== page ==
Evangelical Christian author Joel Rosenberg has convened faith leaders to meet with top Middle Eastern governmental officials for what became critical conversations about faith and peace in the region. Rosenberg will reveal exclusive insights from conversations with these leaders in his new, 400-page book, Enemies and Allies: An Unforgettable Journey Inside The Fast-Moving & Immensely Turbulent Modern Middle East, which will be available on Tuesday.
The book is published by Tyndale. It is Rosenberg’s first nonfiction work in nearly a decade. The Jerusalem resident, who has a Jewish father but is a practicing Christian, is a New York Times bestselling author of 15 novels and five nonfiction books.
“What happens in the Middle East – for better or worse – affects the entire world,” Rosenberg said. “I will take you inside royal courts and capitals and introduce you to the most powerful figures in the region. Love them or hate them, these are the players driving the change. These are the leaders to keep an eye on.”
Among those leaders who Rosenberg quotes in the book are Saudi Crown Prince Mohammed bin Salman, United Arab Emirates Crown Prince Mohammed bin Zayed, Egyptian President Abdul Fattah el-Sisi, Jordan’s King Abdullah II, former US president Donald Trump, former US vice president Mike Pence, former US secretary of state and CIA director Mike Pompeo and former prime minister Benjamin Netanyahu.
Rosenberg was invited to meet with these leaders, he told The Jerusalem Post, “as an evangelical who loves Israel.” He said he used the conversations, which usually included other top evangelical influencers, to discuss some of the most sensitive and challenging issues of faith and peace.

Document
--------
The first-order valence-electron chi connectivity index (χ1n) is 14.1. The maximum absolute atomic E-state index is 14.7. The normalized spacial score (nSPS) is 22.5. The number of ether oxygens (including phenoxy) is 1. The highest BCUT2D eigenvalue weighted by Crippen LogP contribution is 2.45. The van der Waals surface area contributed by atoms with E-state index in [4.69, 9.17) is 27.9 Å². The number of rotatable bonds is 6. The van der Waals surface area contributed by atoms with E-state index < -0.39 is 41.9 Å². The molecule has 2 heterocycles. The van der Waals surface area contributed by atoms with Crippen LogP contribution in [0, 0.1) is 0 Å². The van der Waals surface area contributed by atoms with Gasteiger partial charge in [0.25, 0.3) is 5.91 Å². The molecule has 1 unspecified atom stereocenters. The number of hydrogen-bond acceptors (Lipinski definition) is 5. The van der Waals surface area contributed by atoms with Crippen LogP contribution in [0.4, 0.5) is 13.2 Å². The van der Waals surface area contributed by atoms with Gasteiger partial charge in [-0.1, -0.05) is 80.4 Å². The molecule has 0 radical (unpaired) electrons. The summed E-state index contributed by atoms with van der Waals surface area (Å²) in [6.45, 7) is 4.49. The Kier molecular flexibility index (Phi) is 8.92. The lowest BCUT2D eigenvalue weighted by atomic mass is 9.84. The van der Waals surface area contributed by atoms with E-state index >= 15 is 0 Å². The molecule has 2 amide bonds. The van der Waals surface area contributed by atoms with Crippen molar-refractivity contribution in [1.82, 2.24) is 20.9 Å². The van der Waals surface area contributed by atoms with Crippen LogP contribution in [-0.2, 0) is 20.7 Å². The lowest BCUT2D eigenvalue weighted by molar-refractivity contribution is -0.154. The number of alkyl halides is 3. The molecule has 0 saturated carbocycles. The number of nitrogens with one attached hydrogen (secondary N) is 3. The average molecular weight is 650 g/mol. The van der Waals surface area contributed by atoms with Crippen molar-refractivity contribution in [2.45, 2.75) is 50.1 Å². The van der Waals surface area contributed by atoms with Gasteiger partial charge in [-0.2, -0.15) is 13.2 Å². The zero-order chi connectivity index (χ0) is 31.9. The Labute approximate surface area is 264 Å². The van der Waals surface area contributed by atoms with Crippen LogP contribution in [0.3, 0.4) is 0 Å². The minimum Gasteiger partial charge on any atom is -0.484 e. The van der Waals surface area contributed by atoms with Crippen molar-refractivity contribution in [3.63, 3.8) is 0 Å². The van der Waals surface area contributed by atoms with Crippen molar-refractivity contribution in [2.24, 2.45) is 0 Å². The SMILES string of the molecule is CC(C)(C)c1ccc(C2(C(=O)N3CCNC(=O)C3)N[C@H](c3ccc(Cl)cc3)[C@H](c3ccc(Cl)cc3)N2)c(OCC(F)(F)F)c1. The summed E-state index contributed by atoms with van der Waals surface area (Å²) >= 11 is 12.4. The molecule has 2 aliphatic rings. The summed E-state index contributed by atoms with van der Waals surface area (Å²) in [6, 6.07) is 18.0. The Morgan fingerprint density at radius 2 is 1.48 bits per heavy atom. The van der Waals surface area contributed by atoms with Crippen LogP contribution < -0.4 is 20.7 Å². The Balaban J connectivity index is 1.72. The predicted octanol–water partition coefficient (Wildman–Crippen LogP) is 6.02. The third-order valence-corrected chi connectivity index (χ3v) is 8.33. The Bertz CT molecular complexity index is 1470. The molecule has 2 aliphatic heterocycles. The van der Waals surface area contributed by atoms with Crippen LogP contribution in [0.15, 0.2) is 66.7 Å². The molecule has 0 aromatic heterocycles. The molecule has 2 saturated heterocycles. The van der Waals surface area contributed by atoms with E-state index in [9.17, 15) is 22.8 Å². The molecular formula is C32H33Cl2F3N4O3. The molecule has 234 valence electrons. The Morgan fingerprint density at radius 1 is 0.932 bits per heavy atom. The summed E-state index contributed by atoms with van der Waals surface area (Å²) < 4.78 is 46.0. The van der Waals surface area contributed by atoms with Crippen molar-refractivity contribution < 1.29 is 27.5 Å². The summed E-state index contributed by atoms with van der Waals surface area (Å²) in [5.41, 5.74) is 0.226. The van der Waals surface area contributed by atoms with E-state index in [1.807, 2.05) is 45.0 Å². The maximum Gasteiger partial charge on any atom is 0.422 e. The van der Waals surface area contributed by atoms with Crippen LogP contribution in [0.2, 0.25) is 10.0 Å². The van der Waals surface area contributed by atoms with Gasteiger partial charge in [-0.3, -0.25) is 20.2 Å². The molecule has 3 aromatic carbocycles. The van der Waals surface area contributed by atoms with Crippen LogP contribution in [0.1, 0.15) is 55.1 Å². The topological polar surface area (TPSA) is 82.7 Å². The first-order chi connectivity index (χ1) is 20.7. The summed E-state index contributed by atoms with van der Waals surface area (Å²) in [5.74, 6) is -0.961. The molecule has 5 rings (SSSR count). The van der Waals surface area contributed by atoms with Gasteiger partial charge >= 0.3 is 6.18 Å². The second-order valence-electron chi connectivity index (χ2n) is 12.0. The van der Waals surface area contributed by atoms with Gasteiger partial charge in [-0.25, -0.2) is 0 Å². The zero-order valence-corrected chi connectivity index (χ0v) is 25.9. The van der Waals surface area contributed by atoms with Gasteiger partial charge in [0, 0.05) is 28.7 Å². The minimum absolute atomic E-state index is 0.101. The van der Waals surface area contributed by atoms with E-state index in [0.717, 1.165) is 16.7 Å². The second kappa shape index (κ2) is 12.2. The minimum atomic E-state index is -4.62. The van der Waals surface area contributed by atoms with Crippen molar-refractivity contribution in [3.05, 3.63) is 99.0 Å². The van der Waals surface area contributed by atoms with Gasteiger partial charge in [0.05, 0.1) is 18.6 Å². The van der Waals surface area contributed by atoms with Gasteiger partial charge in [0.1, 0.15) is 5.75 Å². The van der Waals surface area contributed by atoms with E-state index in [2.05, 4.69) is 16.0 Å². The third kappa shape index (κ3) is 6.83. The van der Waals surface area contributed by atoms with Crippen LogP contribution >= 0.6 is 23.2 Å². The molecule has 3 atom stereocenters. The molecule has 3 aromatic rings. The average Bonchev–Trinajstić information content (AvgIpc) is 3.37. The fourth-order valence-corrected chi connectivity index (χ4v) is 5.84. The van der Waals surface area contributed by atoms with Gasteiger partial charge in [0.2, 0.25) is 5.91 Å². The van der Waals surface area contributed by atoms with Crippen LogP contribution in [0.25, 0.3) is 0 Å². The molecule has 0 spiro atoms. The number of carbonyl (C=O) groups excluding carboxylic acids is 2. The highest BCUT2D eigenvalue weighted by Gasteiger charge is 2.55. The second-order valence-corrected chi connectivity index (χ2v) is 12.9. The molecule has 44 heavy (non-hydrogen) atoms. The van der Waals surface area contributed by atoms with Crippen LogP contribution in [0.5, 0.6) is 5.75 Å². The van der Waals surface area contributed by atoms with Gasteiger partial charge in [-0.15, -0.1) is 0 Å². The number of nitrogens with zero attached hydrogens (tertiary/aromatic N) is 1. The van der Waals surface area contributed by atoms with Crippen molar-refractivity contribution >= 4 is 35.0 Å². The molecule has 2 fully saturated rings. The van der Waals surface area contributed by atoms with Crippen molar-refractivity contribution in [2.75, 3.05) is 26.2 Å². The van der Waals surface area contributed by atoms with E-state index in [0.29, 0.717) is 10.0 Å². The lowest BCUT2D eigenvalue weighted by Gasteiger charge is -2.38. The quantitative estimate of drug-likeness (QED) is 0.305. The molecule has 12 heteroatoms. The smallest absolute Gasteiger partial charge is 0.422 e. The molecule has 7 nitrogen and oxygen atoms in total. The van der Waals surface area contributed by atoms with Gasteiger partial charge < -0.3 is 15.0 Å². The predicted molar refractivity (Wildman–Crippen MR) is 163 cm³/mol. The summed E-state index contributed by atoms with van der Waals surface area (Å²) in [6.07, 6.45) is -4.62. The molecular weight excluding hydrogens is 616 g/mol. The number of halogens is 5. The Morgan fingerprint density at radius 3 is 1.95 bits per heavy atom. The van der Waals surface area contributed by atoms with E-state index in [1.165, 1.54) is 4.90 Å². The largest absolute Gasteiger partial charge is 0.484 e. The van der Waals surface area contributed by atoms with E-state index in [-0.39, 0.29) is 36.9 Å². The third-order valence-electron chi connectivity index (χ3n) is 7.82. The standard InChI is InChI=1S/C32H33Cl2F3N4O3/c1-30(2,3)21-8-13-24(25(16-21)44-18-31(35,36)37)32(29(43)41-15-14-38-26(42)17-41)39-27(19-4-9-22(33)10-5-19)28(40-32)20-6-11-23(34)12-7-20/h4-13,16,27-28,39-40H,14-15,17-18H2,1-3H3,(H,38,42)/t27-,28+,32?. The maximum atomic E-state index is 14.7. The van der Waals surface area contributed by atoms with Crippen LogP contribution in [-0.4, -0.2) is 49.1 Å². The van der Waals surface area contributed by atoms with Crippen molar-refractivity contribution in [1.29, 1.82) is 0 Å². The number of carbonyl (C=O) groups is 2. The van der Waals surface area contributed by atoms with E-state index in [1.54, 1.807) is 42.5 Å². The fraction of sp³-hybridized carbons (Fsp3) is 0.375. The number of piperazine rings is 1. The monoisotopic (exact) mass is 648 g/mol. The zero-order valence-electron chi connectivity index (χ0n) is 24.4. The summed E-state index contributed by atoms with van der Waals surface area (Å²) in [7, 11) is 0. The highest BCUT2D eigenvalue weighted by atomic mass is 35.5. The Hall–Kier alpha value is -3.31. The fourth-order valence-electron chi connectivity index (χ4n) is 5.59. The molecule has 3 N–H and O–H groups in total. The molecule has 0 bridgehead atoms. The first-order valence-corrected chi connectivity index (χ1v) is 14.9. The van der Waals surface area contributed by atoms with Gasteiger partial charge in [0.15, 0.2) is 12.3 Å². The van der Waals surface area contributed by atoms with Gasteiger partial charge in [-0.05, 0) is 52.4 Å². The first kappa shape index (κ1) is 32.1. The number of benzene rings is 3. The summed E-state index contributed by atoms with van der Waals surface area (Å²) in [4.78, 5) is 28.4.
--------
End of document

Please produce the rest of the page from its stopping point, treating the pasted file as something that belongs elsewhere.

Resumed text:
For instance, in October 2018, Rosenberg sat down in the Abu Dhabi palace of the UAE’s Crown Prince Mohammed bin Zayed.
“I said to him, ‘Christians have been praying for the peace of Jerusalem because we are commanded to do so by the Bible. And yet, we are looking to see who the next Arab leader will be to make peace with Israel,’” Rosenberg recalled.
It had been almost a quarter of a century since the previous peace agreement, he said, and he wanted to make clear the evangelicals’ desire for peace.
“We were not sure what the answer was going to be,” he told the Post. “But the crown prince leaned forward and said, ‘Joel, I am ready to make peace. I am going to do it.’”
The prince shared that he had made this strategic calculation, according to Rosenberg, and that he was simply looking “for a roadmap” and “the right moment.”
“The conversation at the time was off the record, so we could not come out of the palace and tell everyone this huge headline, that a major breakthrough is coming,” he said. “That was two years before the Abraham Accords were announced. But we tracked the story and stayed close to the crown prince and his team for the next few years.”
While Rosenberg said that Christians would not claim to take credit for the accords, he believes “in the power of prayer. King David commanded us to pray for the peace of Jerusalem, and I believe Christians have had a powerful and positive influence on the region because of prayer.”
Moreover, he said, Christians were “given a front row seat for history in the making, which I believe is part of a tectonic change in Arab-Muslim thinking in which they have concluded that their enemy is not Jews or Christians, but radical Islamists.”